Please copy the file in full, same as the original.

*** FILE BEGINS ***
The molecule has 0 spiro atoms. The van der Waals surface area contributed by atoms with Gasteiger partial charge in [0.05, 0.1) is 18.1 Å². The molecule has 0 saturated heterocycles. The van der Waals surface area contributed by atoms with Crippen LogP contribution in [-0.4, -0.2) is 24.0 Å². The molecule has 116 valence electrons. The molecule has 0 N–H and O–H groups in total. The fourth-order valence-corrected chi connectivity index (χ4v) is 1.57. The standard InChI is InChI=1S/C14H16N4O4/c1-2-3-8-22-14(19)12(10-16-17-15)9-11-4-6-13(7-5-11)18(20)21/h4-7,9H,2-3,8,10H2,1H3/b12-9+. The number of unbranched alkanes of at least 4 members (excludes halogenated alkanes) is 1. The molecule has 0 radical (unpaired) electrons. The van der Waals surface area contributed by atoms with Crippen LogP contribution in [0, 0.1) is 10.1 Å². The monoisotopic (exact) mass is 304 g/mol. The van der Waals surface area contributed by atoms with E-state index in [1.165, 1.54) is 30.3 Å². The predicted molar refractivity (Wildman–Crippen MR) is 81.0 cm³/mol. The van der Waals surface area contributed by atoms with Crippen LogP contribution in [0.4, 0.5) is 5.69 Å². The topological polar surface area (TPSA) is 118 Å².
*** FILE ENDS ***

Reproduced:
The molecule has 0 spiro atoms. The van der Waals surface area contributed by atoms with Gasteiger partial charge in [0.05, 0.1) is 18.1 Å². The molecule has 0 saturated heterocycles. The van der Waals surface area contributed by atoms with Crippen LogP contribution in [-0.4, -0.2) is 24.0 Å². The molecule has 116 valence electrons. The molecule has 0 N–H and O–H groups in total. The fourth-order valence-corrected chi connectivity index (χ4v) is 1.57. The standard InChI is InChI=1S/C14H16N4O4/c1-2-3-8-22-14(19)12(10-16-17-15)9-11-4-6-13(7-5-11)18(20)21/h4-7,9H,2-3,8,10H2,1H3/b12-9+. The number of unbranched alkanes of at least 4 members (excludes halogenated alkanes) is 1. The molecule has 0 radical (unpaired) electrons. The van der Waals surface area contributed by atoms with Crippen LogP contribution in [0, 0.1) is 10.1 Å². The monoisotopic (exact) mass is 304 g/mol. The van der Waals surface area contributed by atoms with E-state index in [1.165, 1.54) is 30.3 Å². The predicted molar refractivity (Wildman–Crippen MR) is 81.0 cm³/mol. The van der Waals surface area contributed by atoms with Crippen LogP contribution in [0.4, 0.5) is 5.69 Å². The topological polar surface area (TPSA) is 118 Å².